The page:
#355: Change a Letter, Alter the Plot

Paws

If you’ve been paying attention, especially to my comments left both here and elsewhere, you’ll be aware that my typing is rather famously variable.  90% of the time I’m good, but that other 10% — man, some errors there are.  Writing something recently, I made reference to the novel Five Little Pugs by Agatha Christie and then — catching myself in time to correct it — I had a thought…

Continue reading

#318: The Sinister Six – Murder Begins at Home in ‘Behind the Screen’ (1930)

517hz92vzsl-sx316

Slightly belatedly, here are my thoughts on the companion piece to ‘The Scoop’ (1931), another portmanteau mystery written for radio by some of the luminaries of the Golden Age.  This time around, Hugh Walpole sets the problem of a dead body found in your typical Stage 3 suburban household, and Agatha Christie, Dorothy L. Sayers, Anthony Berkeley, E.C. Bentley, and Ronald Knox contribute to its unpicking.

Continue reading

#278: Six Were Present – A Collaboration of Titans in ‘The Scoop’ (1931)

517hz92vzsl-sx316

Most fans of Golden Age detective fiction (GAD) will be aware of the portmanteau novel The Floating Admiral (1931) in which many luminaries of the form each contributed a chapter in turn to a murder mystery plot (pity poor Anthony Berkeley, who had to unravel all the clues and events to provide a coherent solution in the final chapter).  I’m imagining that slightly — but only slightly — fewer of you will be aware of the precursors to this novel written in the preceding year, where the same sort of approach was taken for two mysteries to be broadcast on radio.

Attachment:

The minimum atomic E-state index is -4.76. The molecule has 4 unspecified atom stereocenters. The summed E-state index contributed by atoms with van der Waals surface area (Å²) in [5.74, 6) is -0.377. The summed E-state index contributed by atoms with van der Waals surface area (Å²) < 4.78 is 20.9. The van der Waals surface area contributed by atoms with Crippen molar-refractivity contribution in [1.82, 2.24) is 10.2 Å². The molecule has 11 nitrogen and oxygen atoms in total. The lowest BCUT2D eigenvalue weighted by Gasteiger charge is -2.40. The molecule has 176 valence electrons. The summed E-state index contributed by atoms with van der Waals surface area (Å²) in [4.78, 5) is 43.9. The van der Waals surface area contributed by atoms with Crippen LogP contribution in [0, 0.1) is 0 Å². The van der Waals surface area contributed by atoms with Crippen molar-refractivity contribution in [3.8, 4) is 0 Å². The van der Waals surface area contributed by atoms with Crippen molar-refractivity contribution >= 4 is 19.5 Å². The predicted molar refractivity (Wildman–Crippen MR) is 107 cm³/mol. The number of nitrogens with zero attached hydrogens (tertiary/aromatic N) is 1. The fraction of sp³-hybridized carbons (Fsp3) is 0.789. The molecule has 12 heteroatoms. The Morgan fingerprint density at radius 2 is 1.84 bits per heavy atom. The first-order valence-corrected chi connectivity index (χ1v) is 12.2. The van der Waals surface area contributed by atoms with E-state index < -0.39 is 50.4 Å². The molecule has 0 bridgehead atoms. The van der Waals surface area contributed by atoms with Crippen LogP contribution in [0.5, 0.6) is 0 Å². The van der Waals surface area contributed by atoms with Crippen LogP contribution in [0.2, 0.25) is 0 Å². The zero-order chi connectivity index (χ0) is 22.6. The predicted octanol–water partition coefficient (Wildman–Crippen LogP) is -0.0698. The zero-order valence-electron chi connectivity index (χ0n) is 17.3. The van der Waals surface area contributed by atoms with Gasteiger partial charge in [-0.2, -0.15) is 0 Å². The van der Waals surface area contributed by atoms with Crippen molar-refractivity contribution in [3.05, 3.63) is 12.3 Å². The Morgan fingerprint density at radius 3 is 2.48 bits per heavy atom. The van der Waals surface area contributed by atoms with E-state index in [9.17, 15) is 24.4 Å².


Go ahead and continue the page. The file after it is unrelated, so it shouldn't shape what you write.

Continue reading

#220: Trial and Error (1937) by Anthony Berkeley

Trial and ErrorWhat’s in a name?  When you’re dealing with GAD authors, quite a lot, which is why I’ve read 71 books by Agatha Christie but have yet to pick up any by Mary Westmacott, or why so much attention is paid to the four books Barnaby Ross published in his two-year career.  So when I say this Anthony Berkeley novel would be far better were it by Frances Iles, you will hopefully appreciate my point.  I thought it worth looking at the genre’s arch convention-challenger — one of the four most important male authors of his era, according to some attractive genius — for the 1937 Crimes of the Century and have come away somewhat confused, bemused, muddled, harried, and generally all a-fluster.

Continue reading